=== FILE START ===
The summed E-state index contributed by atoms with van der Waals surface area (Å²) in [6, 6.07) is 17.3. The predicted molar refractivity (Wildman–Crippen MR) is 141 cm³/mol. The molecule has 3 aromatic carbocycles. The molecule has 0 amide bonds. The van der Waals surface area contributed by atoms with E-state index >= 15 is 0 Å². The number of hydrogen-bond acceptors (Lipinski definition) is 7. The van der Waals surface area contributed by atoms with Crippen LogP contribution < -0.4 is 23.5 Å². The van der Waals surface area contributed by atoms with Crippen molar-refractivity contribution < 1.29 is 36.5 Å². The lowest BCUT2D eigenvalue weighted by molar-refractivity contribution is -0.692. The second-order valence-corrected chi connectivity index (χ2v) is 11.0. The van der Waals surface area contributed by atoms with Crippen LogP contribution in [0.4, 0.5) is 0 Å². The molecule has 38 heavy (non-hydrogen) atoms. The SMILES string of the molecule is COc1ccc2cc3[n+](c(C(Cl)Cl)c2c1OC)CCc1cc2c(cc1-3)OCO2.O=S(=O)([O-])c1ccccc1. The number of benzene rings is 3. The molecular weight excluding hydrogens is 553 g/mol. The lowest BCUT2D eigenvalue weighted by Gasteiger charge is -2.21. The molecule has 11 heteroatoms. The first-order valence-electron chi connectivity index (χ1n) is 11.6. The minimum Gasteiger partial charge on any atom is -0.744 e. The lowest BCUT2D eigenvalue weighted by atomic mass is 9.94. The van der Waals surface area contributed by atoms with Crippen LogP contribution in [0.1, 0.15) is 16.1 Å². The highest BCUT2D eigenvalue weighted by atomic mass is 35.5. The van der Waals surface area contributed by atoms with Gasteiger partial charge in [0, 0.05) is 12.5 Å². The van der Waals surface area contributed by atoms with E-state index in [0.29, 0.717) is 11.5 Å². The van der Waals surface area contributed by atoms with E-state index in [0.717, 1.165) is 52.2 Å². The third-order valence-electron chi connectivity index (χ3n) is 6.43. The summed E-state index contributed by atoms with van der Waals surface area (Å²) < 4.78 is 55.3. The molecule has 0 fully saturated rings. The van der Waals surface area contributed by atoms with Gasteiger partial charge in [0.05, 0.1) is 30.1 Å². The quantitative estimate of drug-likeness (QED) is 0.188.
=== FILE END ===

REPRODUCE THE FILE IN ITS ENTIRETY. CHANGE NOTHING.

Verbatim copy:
The summed E-state index contributed by atoms with van der Waals surface area (Å²) in [6, 6.07) is 17.3. The predicted molar refractivity (Wildman–Crippen MR) is 141 cm³/mol. The molecule has 3 aromatic carbocycles. The molecule has 0 amide bonds. The van der Waals surface area contributed by atoms with E-state index >= 15 is 0 Å². The number of hydrogen-bond acceptors (Lipinski definition) is 7. The van der Waals surface area contributed by atoms with Crippen LogP contribution < -0.4 is 23.5 Å². The van der Waals surface area contributed by atoms with Crippen molar-refractivity contribution < 1.29 is 36.5 Å². The lowest BCUT2D eigenvalue weighted by molar-refractivity contribution is -0.692. The second-order valence-corrected chi connectivity index (χ2v) is 11.0. The van der Waals surface area contributed by atoms with Crippen LogP contribution in [0.4, 0.5) is 0 Å². The molecule has 38 heavy (non-hydrogen) atoms. The SMILES string of the molecule is COc1ccc2cc3[n+](c(C(Cl)Cl)c2c1OC)CCc1cc2c(cc1-3)OCO2.O=S(=O)([O-])c1ccccc1. The number of benzene rings is 3. The molecular weight excluding hydrogens is 553 g/mol. The lowest BCUT2D eigenvalue weighted by Gasteiger charge is -2.21. The molecule has 11 heteroatoms. The first-order valence-electron chi connectivity index (χ1n) is 11.6. The minimum Gasteiger partial charge on any atom is -0.744 e. The lowest BCUT2D eigenvalue weighted by atomic mass is 9.94. The van der Waals surface area contributed by atoms with Crippen LogP contribution in [0.1, 0.15) is 16.1 Å². The highest BCUT2D eigenvalue weighted by atomic mass is 35.5. The van der Waals surface area contributed by atoms with Gasteiger partial charge in [0, 0.05) is 12.5 Å². The van der Waals surface area contributed by atoms with E-state index in [0.29, 0.717) is 11.5 Å². The van der Waals surface area contributed by atoms with E-state index in [0.717, 1.165) is 52.2 Å². The third-order valence-electron chi connectivity index (χ3n) is 6.43. The summed E-state index contributed by atoms with van der Waals surface area (Å²) < 4.78 is 55.3. The molecule has 0 fully saturated rings. The van der Waals surface area contributed by atoms with Gasteiger partial charge in [0.05, 0.1) is 30.1 Å². The quantitative estimate of drug-likeness (QED) is 0.188.